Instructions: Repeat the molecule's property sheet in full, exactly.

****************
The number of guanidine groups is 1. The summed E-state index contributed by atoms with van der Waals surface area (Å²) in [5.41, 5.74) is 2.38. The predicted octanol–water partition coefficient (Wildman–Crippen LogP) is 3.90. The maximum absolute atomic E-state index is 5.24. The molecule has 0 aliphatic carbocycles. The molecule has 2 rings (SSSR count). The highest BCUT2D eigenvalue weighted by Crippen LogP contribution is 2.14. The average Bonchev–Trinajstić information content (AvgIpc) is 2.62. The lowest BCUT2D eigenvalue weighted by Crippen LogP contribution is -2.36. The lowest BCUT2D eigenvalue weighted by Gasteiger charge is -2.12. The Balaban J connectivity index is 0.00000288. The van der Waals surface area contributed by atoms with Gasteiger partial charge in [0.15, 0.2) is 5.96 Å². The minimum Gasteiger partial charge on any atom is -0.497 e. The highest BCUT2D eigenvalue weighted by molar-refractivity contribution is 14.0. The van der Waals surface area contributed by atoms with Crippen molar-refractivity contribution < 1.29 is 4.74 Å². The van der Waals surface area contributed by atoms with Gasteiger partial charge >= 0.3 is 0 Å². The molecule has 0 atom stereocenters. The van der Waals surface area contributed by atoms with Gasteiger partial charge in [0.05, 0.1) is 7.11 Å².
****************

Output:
The number of guanidine groups is 1. The summed E-state index contributed by atoms with van der Waals surface area (Å²) in [5.41, 5.74) is 2.38. The predicted octanol–water partition coefficient (Wildman–Crippen LogP) is 3.90. The maximum absolute atomic E-state index is 5.24. The molecule has 0 aliphatic carbocycles. The molecule has 2 rings (SSSR count). The highest BCUT2D eigenvalue weighted by Crippen LogP contribution is 2.14. The average Bonchev–Trinajstić information content (AvgIpc) is 2.62. The lowest BCUT2D eigenvalue weighted by Crippen LogP contribution is -2.36. The lowest BCUT2D eigenvalue weighted by Gasteiger charge is -2.12. The Balaban J connectivity index is 0.00000288. The van der Waals surface area contributed by atoms with Gasteiger partial charge in [0.15, 0.2) is 5.96 Å². The minimum Gasteiger partial charge on any atom is -0.497 e. The highest BCUT2D eigenvalue weighted by molar-refractivity contribution is 14.0. The van der Waals surface area contributed by atoms with Crippen molar-refractivity contribution < 1.29 is 4.74 Å². The van der Waals surface area contributed by atoms with Gasteiger partial charge >= 0.3 is 0 Å². The molecule has 0 atom stereocenters. The van der Waals surface area contributed by atoms with Gasteiger partial charge in [0.05, 0.1) is 7.11 Å².